‘Fishdozer’ May Aid In Invasive Carp Management

Clarendon, AR — The Arkansas Game and Fish Commission and U.S. Fish and Wildlife Service’s Lower Mississippi River Fish and Wildlife Conservation Office in Tupelo, Mississippi, recently tested a new method of fish sampling on the White River that may help monitor the fight against invasive carp. The electrified dozer trawl method streamlines two previously used sampling techniques to collect information on the populations of silver and bighead carp, two invasive species the AGFC is working to reduce in Arkansas waters.

Previously, biologists would slowly motor through an area and use electricity to stun fish while simultaneously dipping them from the water using long-handled dip nets. 

“Dip netting those giant carp can be extremely difficult for the person on the front of the boat,” Matt Horton, Aquatic Nuisance Species Coordinator for the AGFC, said. “You also have some variability between how good different ‘dippers’ are that can make it difficult to get consistent numbers between sampling events.” 

The ‘fishdozer’ takes that variability out of the equation. Instead of people using dip nets, a device called a push trawl is lowered into the water. The trawl looks like a blade of a bulldozer that’s been hollowed out and outfitted with a length of netting as a catch bag that flows underneath the hull of the boat. As fish are stunned by the electric field, the boat cruises over them, securing them in the net like a whale swallowing krill. 

According to Jimmy Barnett, Invasive Carp Biologist for the AGFC, the dozer testing was conducted in three different scenarios along the White River to determine its effectiveness in varying aquatic habitats. Researchers are testing the experimental gear throughout the Mississippi River Basin to modify the design and technique to optimize carp capture and identify where it is most effective.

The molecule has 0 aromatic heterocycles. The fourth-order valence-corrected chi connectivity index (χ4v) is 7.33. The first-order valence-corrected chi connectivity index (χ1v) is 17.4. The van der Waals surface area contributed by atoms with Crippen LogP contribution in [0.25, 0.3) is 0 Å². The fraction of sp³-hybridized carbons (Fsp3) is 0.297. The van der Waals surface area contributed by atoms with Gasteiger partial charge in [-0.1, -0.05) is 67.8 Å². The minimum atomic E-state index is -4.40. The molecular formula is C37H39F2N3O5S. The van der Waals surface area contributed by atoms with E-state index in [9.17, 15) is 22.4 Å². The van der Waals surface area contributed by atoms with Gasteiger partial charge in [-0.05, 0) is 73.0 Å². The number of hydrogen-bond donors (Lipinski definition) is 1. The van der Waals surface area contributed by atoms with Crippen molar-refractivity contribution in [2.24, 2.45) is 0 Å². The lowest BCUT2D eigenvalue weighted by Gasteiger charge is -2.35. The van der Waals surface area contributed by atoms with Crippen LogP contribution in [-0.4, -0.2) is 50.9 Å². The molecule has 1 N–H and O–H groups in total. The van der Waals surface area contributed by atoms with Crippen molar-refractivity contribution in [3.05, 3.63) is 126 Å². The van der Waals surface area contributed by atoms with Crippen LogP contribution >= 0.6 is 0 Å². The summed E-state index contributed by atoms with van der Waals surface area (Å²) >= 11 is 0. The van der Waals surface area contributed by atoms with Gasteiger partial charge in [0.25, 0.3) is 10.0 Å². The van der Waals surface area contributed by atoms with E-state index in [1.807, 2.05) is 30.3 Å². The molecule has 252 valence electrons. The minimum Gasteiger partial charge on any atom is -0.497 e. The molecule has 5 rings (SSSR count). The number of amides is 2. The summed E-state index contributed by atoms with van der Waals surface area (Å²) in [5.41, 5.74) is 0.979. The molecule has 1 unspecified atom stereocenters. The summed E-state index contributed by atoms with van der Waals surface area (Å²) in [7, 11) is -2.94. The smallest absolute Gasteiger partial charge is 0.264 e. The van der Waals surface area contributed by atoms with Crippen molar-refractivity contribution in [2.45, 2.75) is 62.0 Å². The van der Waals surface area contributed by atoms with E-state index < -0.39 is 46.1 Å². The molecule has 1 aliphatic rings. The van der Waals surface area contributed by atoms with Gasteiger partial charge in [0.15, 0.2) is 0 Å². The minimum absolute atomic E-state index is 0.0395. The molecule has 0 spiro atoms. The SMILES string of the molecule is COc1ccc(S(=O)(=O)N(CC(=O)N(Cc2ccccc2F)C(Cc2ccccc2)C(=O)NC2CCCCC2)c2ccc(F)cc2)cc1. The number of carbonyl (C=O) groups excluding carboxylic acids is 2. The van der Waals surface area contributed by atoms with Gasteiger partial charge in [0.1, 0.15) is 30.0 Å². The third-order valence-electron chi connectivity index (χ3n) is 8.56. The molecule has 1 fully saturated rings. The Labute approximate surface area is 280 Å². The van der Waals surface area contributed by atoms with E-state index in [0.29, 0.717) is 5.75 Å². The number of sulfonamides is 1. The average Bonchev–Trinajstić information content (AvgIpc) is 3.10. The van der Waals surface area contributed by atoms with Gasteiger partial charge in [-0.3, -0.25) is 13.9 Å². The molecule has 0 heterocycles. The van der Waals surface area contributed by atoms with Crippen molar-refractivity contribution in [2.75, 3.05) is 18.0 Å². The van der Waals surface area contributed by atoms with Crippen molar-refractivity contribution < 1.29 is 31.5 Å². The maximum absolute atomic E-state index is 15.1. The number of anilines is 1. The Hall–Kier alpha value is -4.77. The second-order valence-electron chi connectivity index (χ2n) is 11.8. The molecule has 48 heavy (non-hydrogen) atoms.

Standardized sampling methods are necessary to estimate fish abundance. Horton says the AGFC and its partners may be able to more accurately measure the effectiveness of carp removal efforts in some bodies of water using the dozer trawl.


The sampling technique doesn’t have immediate use as a fish removal strategy, but Barnett mentions that with some modifications, the tool may have some applications to help control these invasive fish. 

“We performed both active netting with gill nets and the electrified dozer trawl in Cook’s Lake, which lets us compare the two,” Barnett said. “Gill nets produced 200 adult silver carp versus 78 collected with the dozer trawl, but we did see that the trawl collected mostly fish in the juvenile size ranges up to about 8 pounds. We use gill nets that have large webbing to reduce the amount of nontarget fish we catch, so catching carp smaller than 10 to 12 pounds is pretty rare with our current netting protocol. 

“I wouldn’t say this gear is as efficient as other methods for removing carp, but it may provide managers with another tool for monitoring the distribution and abundance of carp and evaluate the effectiveness of control efforts.” 

Visit www.agfc.com/ANS for more information on aquatic nuisance species like invasive carp. 

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